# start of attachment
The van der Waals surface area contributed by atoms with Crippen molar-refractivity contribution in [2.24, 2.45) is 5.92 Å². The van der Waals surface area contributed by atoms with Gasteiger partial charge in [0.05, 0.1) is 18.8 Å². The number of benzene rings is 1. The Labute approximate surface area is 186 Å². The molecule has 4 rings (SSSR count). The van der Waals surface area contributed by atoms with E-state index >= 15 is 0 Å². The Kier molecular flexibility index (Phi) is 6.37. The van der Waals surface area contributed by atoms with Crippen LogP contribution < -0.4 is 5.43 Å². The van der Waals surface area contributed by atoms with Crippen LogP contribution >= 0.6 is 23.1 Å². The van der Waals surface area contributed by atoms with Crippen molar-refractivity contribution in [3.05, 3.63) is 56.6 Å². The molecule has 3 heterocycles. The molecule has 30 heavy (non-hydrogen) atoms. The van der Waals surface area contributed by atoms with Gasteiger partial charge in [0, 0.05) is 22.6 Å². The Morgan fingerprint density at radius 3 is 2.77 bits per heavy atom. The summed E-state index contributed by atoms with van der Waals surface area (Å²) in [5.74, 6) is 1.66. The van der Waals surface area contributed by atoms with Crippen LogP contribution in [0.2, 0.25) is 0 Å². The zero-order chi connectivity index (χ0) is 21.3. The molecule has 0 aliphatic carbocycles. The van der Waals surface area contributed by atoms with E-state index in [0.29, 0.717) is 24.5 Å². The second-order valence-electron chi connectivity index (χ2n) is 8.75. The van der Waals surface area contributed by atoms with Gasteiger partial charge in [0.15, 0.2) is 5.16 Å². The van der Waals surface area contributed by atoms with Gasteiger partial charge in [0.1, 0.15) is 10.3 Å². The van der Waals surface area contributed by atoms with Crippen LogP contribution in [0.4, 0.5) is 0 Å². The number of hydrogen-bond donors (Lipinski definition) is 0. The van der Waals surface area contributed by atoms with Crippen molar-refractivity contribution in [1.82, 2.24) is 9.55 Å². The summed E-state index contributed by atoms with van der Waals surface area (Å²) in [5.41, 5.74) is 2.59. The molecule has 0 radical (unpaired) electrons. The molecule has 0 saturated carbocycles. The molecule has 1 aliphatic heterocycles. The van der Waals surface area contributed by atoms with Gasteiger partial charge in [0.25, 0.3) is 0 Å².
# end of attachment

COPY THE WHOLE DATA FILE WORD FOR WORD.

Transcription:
The van der Waals surface area contributed by atoms with Crippen molar-refractivity contribution in [2.24, 2.45) is 5.92 Å². The van der Waals surface area contributed by atoms with Gasteiger partial charge in [0.05, 0.1) is 18.8 Å². The number of benzene rings is 1. The Labute approximate surface area is 186 Å². The molecule has 4 rings (SSSR count). The van der Waals surface area contributed by atoms with E-state index >= 15 is 0 Å². The Kier molecular flexibility index (Phi) is 6.37. The van der Waals surface area contributed by atoms with Crippen LogP contribution < -0.4 is 5.43 Å². The van der Waals surface area contributed by atoms with Crippen LogP contribution >= 0.6 is 23.1 Å². The van der Waals surface area contributed by atoms with Crippen molar-refractivity contribution in [3.05, 3.63) is 56.6 Å². The molecule has 3 heterocycles. The molecule has 30 heavy (non-hydrogen) atoms. The van der Waals surface area contributed by atoms with Gasteiger partial charge in [0, 0.05) is 22.6 Å². The Morgan fingerprint density at radius 3 is 2.77 bits per heavy atom. The summed E-state index contributed by atoms with van der Waals surface area (Å²) in [5.74, 6) is 1.66. The van der Waals surface area contributed by atoms with Crippen LogP contribution in [0.2, 0.25) is 0 Å². The zero-order chi connectivity index (χ0) is 21.3. The molecule has 0 aliphatic carbocycles. The van der Waals surface area contributed by atoms with E-state index in [0.29, 0.717) is 24.5 Å². The second-order valence-electron chi connectivity index (χ2n) is 8.75. The van der Waals surface area contributed by atoms with Gasteiger partial charge in [0.15, 0.2) is 5.16 Å². The van der Waals surface area contributed by atoms with Gasteiger partial charge in [0.1, 0.15) is 10.3 Å². The van der Waals surface area contributed by atoms with Crippen LogP contribution in [0.4, 0.5) is 0 Å². The number of hydrogen-bond donors (Lipinski definition) is 0. The van der Waals surface area contributed by atoms with Crippen molar-refractivity contribution in [1.82, 2.24) is 9.55 Å². The summed E-state index contributed by atoms with van der Waals surface area (Å²) in [5.41, 5.74) is 2.59. The molecule has 0 radical (unpaired) electrons. The molecule has 0 saturated carbocycles. The molecule has 1 aliphatic heterocycles. The van der Waals surface area contributed by atoms with Gasteiger partial charge in [0.25, 0.3) is 0 Å².